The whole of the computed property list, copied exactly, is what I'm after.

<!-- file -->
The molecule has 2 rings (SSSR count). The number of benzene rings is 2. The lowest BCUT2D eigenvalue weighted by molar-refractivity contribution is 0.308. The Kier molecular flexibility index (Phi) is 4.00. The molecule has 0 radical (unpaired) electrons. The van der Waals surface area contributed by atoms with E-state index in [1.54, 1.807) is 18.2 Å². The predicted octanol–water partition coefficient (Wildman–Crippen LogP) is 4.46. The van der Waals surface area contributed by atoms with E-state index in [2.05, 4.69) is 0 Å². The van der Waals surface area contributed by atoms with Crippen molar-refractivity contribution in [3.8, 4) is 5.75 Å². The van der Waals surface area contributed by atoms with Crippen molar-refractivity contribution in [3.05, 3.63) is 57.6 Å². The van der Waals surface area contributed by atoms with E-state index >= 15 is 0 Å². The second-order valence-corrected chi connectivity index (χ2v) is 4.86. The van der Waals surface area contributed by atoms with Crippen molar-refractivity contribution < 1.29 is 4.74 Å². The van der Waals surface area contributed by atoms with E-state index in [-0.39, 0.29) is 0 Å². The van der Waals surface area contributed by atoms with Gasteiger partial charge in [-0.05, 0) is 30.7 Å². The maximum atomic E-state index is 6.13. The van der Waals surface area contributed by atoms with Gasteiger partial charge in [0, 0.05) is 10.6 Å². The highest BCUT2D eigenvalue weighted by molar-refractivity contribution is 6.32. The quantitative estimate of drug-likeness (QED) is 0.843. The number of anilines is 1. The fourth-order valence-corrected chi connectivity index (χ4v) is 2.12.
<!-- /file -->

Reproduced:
The molecule has 2 rings (SSSR count). The number of benzene rings is 2. The lowest BCUT2D eigenvalue weighted by molar-refractivity contribution is 0.308. The Kier molecular flexibility index (Phi) is 4.00. The molecule has 0 radical (unpaired) electrons. The van der Waals surface area contributed by atoms with E-state index in [1.54, 1.807) is 18.2 Å². The predicted octanol–water partition coefficient (Wildman–Crippen LogP) is 4.46. The van der Waals surface area contributed by atoms with E-state index in [2.05, 4.69) is 0 Å². The van der Waals surface area contributed by atoms with Crippen molar-refractivity contribution in [3.8, 4) is 5.75 Å². The van der Waals surface area contributed by atoms with Crippen molar-refractivity contribution in [3.05, 3.63) is 57.6 Å². The van der Waals surface area contributed by atoms with E-state index >= 15 is 0 Å². The second-order valence-corrected chi connectivity index (χ2v) is 4.86. The van der Waals surface area contributed by atoms with Crippen molar-refractivity contribution < 1.29 is 4.74 Å². The van der Waals surface area contributed by atoms with E-state index in [-0.39, 0.29) is 0 Å². The van der Waals surface area contributed by atoms with Gasteiger partial charge in [-0.05, 0) is 30.7 Å². The maximum atomic E-state index is 6.13. The van der Waals surface area contributed by atoms with Gasteiger partial charge in [0, 0.05) is 10.6 Å². The highest BCUT2D eigenvalue weighted by molar-refractivity contribution is 6.32. The quantitative estimate of drug-likeness (QED) is 0.843. The number of anilines is 1. The fourth-order valence-corrected chi connectivity index (χ4v) is 2.12.